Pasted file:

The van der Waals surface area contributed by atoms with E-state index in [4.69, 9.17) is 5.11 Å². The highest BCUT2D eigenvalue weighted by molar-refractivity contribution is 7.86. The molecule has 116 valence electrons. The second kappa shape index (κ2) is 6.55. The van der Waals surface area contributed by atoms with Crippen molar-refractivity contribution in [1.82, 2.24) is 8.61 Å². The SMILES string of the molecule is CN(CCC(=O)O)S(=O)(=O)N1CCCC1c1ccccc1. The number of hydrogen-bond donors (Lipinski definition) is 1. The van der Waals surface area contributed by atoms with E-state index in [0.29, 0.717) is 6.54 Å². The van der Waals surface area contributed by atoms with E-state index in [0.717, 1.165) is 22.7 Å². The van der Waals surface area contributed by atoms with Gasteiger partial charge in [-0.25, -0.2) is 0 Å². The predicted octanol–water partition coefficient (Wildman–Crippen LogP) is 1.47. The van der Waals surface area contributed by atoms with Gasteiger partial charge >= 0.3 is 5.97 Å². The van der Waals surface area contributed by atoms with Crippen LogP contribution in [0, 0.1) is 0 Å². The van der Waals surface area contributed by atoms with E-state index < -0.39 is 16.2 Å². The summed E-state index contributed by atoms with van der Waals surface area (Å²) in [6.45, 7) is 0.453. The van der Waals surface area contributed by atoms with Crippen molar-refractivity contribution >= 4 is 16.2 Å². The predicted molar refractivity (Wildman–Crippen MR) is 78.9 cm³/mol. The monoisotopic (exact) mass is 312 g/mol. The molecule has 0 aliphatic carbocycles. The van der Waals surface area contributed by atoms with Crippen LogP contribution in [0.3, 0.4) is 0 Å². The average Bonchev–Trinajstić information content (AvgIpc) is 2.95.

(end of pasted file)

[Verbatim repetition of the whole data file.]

The van der Waals surface area contributed by atoms with E-state index in [4.69, 9.17) is 5.11 Å². The highest BCUT2D eigenvalue weighted by molar-refractivity contribution is 7.86. The molecule has 116 valence electrons. The second kappa shape index (κ2) is 6.55. The van der Waals surface area contributed by atoms with Crippen molar-refractivity contribution in [1.82, 2.24) is 8.61 Å². The SMILES string of the molecule is CN(CCC(=O)O)S(=O)(=O)N1CCCC1c1ccccc1. The number of hydrogen-bond donors (Lipinski definition) is 1. The van der Waals surface area contributed by atoms with E-state index in [0.29, 0.717) is 6.54 Å². The van der Waals surface area contributed by atoms with E-state index in [0.717, 1.165) is 22.7 Å². The van der Waals surface area contributed by atoms with Gasteiger partial charge in [-0.25, -0.2) is 0 Å². The predicted octanol–water partition coefficient (Wildman–Crippen LogP) is 1.47. The van der Waals surface area contributed by atoms with Gasteiger partial charge >= 0.3 is 5.97 Å². The van der Waals surface area contributed by atoms with Crippen LogP contribution in [0, 0.1) is 0 Å². The van der Waals surface area contributed by atoms with E-state index < -0.39 is 16.2 Å². The summed E-state index contributed by atoms with van der Waals surface area (Å²) in [6.45, 7) is 0.453. The van der Waals surface area contributed by atoms with Crippen molar-refractivity contribution >= 4 is 16.2 Å². The predicted molar refractivity (Wildman–Crippen MR) is 78.9 cm³/mol. The monoisotopic (exact) mass is 312 g/mol. The molecule has 0 aliphatic carbocycles. The van der Waals surface area contributed by atoms with Crippen LogP contribution in [0.3, 0.4) is 0 Å². The average Bonchev–Trinajstić information content (AvgIpc) is 2.95.